At least four people have died in police custody, according to human rights groups, since a crackdown against the demonstrations began when troops from Saudi Arabia entered Bahrain on March 14. The Gulf Cooperation Council forces were invited by the Bahraini government to keep order, and a day later martial law was declared.
The government is now focused on stability, with armored cars enforcing a nightly curfew. It is also sponsoring a loyalty campaign in which citizens are encouraged to pledge allegiance to King Hamad bin Isa al-Khalifa and his government. The campaign said it gathered 500,000 signatures in this country of 1.2 million people, divided between a Sunni minority that largely supports the government and a Shiite majority — making up as much as 70 percent of the population — that has long sought greater political representation and economic opportunity.
Moderation slips away
The targeting of more educated and prosperous members of the Shiite community is particularly worrisome, say local analysts, who fear it could remove a moderating element in political life.
“By attacking the higher-educated class, you try to silence everybody, but this is very, very costly,” said Abdul-Jalil Khalil, of al-Wefaq, the country’s main Shiite party. “You will deepen the problem, and make it even more complicated.”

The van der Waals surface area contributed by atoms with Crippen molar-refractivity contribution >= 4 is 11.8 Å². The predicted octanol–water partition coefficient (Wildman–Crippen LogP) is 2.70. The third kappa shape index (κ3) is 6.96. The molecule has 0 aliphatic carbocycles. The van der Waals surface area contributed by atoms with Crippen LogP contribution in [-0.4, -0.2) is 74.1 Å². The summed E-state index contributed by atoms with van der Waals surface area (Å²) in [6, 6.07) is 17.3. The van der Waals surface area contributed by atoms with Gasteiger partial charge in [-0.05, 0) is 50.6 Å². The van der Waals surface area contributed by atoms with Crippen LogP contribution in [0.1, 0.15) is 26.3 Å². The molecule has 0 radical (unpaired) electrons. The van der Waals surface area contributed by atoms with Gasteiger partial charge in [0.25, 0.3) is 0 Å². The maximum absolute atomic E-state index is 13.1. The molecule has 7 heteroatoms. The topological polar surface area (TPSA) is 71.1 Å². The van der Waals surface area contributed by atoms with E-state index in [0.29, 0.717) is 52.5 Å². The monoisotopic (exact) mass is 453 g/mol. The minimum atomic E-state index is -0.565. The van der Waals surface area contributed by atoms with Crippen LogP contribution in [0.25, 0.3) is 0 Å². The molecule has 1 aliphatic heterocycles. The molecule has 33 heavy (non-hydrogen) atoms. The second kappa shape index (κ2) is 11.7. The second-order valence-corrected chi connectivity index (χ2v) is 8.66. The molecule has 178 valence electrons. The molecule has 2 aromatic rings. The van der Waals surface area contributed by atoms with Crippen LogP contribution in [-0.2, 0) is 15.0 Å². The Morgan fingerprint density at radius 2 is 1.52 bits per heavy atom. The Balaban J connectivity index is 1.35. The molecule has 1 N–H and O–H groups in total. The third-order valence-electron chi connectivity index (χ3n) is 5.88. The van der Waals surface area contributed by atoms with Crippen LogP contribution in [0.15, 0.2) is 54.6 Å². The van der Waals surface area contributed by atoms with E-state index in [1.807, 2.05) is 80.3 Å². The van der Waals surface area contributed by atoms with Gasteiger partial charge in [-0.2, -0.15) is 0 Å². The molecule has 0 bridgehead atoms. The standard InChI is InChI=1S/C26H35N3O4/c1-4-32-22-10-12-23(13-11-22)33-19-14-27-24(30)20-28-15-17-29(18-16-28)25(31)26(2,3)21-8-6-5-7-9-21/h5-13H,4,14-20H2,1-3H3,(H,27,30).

Like their Sunni neighbors, many wealthier Shiites have enjoyed lives of relative ease in this land of high-end shopping malls, restaurants and luxury homes. But after joining in the February protests with poorer Shiites, who have generally borne the brunt of discrimination and government disfavor, even middle-class Shiites are now subject to the full force of the government’s ire, according to opposition leaders.
Even those summoned only for interrogation describe an Orwellian experience. Government agents demand they identify colleagues and friends from pictures taken during the protests, according to people who have been questioned and released. Interrogations can continue for hours, or days. Threats and insults are common. One woman said she saw signs of physical abuse in other detainees and was required to sign testimony without being able to read it. Journalists have been compelled to sign pledges that they will not write aboutpolitical subjects.
Nabeel Rajab, one of the few Bahraini human rights activists still willing to speak publicly, said he fears the government crackdown will “push the country toward civil war.” The tensions that erupted in February, he says, are only being exacerbated by the heavy-handed government response.